Recall Comments: One way writers find meaningful story topics is by recalling a comment we or someone else has said and the emotions surrounding the comment.

Mary Ehrenworth taught me this strategy as a way to help students bring to light moments that matter; moments that, for some significant reason, linger in their minds and hearts. As writers, we know that words have power; the way someone crafts an argument or the line of a poem or a story can impact readers for a lifetime. Perhaps this is why story writers so often rely on dialogue to not simply move along the plot, but to convey emotion and complexity and tension; what people say, when and where and how they say it, often carries more weight than anything else we may think or do. It makes sense then, that recalling comments from our lives is a powerful tool for generating story ideas.



When I worked with a group of 4th graders who were just beginning to gather ideas for a realistic fiction piece, I said, “I want to teach you that writers sometimes get ideas for our stories by recalling a comment we said or heard; when writing fiction like you’re doing now, we can create a make-believe scenario in which someone says or hears the same comment. As we know, what people say often has a huge impact, so telling the stories of these moments usually means writing stories that are full of emotion and meaning.”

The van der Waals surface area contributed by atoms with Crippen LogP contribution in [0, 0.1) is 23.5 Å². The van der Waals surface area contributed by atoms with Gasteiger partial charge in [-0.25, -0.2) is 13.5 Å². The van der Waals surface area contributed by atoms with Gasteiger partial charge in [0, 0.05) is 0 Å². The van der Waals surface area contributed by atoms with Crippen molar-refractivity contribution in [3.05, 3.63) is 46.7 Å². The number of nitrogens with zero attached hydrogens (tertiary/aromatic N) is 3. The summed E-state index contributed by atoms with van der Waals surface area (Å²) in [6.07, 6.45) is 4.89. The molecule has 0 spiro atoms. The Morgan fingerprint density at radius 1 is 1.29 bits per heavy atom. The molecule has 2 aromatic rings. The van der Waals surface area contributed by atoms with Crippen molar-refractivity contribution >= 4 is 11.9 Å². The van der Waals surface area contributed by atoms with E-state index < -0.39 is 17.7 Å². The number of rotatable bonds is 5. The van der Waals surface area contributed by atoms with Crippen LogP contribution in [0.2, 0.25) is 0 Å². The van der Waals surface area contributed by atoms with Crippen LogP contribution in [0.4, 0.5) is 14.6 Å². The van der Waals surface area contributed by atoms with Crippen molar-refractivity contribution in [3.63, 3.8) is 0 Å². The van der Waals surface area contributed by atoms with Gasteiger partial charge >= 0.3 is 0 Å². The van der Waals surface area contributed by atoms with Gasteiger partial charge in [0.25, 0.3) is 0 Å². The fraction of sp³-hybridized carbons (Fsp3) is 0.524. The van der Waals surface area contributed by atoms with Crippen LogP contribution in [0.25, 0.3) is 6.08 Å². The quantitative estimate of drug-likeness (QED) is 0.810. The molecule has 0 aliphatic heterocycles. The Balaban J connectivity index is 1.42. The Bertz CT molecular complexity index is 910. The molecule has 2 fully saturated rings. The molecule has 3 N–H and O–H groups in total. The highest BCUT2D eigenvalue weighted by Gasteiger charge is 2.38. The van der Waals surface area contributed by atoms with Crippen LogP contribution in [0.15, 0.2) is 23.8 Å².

“Let me show you what I mean. When I think about comments that linger in my mind, I remember when I was seven or eight and standing on the playground with Hera. She turned to me and said, “Your arms are so hairy, you’re going to grow up to be a boy.” Even now, when I remember that moment, my stomach tenses; I feel hurt and embarrassed all over again. I know I could use this comment to write a great story, so I’m going to jot it down: Your arms are so hairy, you’re going to be a boy when you grow up!